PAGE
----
If you have a job in Georgia, there’s a 20 percent chance it’s because a product crossed a border somewhere or a service was successfully purchased from an American in a foreign land.
That’s the upshot of a new report from the Business Roundtable, an advocacy group comprising executives of the largest corporations in the country that promotes free trade as a means to economic resilience, among other goals.
Pre-pandemic, trade supported 1.27 million Georgia jobs, representing about one in five workers in the state, according to newly compiled research that relies largely on 2018 data.
The lag in publication means the report fails to capture the recent period of slowdown in trade brought about the Trump administration’s China trade war and the ensuing coronavirus pandemic. Despite hitting a record, Georgia’s exports, for instance, grew just 1.5 percent in 2019.
But it does put some numbers around what export promoters have been saying for years: Namely that companies that engage in international trade — especially the small ones — are more resilient those that remain insular. Exporting plants grew 2-4 percent faster and paid 16 percent higher wages than non-exporters.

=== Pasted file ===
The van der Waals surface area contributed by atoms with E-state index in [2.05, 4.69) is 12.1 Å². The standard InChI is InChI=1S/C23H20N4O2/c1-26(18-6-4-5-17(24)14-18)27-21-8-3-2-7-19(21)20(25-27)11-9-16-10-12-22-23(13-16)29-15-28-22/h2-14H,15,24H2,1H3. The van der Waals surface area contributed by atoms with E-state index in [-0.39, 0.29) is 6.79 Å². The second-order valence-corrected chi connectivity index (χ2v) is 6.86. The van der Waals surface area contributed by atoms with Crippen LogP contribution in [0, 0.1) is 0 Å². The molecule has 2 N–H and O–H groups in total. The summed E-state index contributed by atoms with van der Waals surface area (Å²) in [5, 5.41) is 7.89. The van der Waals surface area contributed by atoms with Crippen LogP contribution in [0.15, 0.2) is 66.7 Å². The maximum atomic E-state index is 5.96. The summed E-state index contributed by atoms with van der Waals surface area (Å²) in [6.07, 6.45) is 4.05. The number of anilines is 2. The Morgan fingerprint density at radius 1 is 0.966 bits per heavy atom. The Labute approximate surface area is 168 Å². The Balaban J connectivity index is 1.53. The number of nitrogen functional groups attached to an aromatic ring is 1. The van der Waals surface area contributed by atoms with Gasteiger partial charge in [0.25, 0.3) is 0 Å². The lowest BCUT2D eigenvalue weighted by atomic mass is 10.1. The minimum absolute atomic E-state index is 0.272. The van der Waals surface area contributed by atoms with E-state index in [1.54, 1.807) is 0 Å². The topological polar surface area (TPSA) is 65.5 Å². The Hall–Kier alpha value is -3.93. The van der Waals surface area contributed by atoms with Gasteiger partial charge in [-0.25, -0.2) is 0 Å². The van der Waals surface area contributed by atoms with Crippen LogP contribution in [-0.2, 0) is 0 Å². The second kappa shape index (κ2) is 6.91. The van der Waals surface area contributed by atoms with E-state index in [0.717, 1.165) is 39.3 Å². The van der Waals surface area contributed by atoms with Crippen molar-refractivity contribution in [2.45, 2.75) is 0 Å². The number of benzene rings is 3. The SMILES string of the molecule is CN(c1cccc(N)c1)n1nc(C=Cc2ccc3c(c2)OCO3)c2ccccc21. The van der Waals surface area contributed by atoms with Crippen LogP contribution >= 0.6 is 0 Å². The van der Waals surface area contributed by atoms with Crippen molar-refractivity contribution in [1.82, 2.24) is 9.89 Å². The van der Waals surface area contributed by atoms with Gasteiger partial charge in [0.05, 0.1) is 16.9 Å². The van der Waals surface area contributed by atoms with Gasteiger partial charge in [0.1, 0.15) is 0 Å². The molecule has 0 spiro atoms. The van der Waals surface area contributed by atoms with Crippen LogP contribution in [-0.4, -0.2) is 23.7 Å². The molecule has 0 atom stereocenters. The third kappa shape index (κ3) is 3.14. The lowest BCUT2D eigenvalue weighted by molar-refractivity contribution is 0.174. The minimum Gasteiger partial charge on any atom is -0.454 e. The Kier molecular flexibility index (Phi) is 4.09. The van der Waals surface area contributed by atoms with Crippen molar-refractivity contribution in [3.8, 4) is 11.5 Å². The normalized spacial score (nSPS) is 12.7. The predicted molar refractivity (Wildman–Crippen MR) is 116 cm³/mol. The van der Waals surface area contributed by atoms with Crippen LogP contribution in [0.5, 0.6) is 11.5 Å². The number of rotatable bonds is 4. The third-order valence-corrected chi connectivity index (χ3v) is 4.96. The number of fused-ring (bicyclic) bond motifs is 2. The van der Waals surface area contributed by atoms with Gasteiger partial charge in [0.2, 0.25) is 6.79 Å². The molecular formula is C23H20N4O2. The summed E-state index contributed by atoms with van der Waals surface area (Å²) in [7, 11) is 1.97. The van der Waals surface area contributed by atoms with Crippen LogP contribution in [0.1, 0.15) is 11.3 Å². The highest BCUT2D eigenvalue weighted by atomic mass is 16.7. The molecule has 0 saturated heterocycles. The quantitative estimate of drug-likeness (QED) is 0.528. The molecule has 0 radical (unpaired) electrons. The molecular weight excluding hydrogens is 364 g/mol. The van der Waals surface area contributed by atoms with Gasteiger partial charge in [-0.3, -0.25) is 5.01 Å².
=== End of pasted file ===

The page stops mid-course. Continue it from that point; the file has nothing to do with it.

The study also purports to quantify how much money Georgians have saved thanks to free and open trade. It comes to $10,000 per year for each family of four “through lower prices and increased specialization.” Georgians paid less than a decade ago on items like televisions (-88 percent), computers (-63 percent) and toys (-45 percent) as the state became more integrated with the world.
Georgia’s trade-oriented jobs also expanded a clip four times faster than purely domestically dependent positions since 1992.
Some 15,010 Georgian companies exported products or services in 2018; 88 percent of them were small or medium-sized businesses.
All this means that trade should be an integral part of the U.S.’s recovery plan after the pandemic-induced downturn it’s experiencing, which has shocked the global economy and threatens to reorient supply chains and reshuffle trade routes.
Similar to Georgia, some 40 million jobs nationally were attributable to global trade, or about one in five. The findings were largely in line with last year’s report: Report: Trade Supports One in Five U.S. Jobs and More Than a Million in Georgia
“In 2020, the COVID-19 global pandemic has brought dual public health and economic crises. Meeting both challenges requires restoring trade and supporting trade-dependent jobs to help Georgia recover,” the Georgia edition of the state-focused report reads.
That’s one reason the U.S. Small Business Administration recently provided the Georgia Department of Economic Development $162,000 to provide reimbursement grants of up to $6,000 for small-business exporters in 2020-21.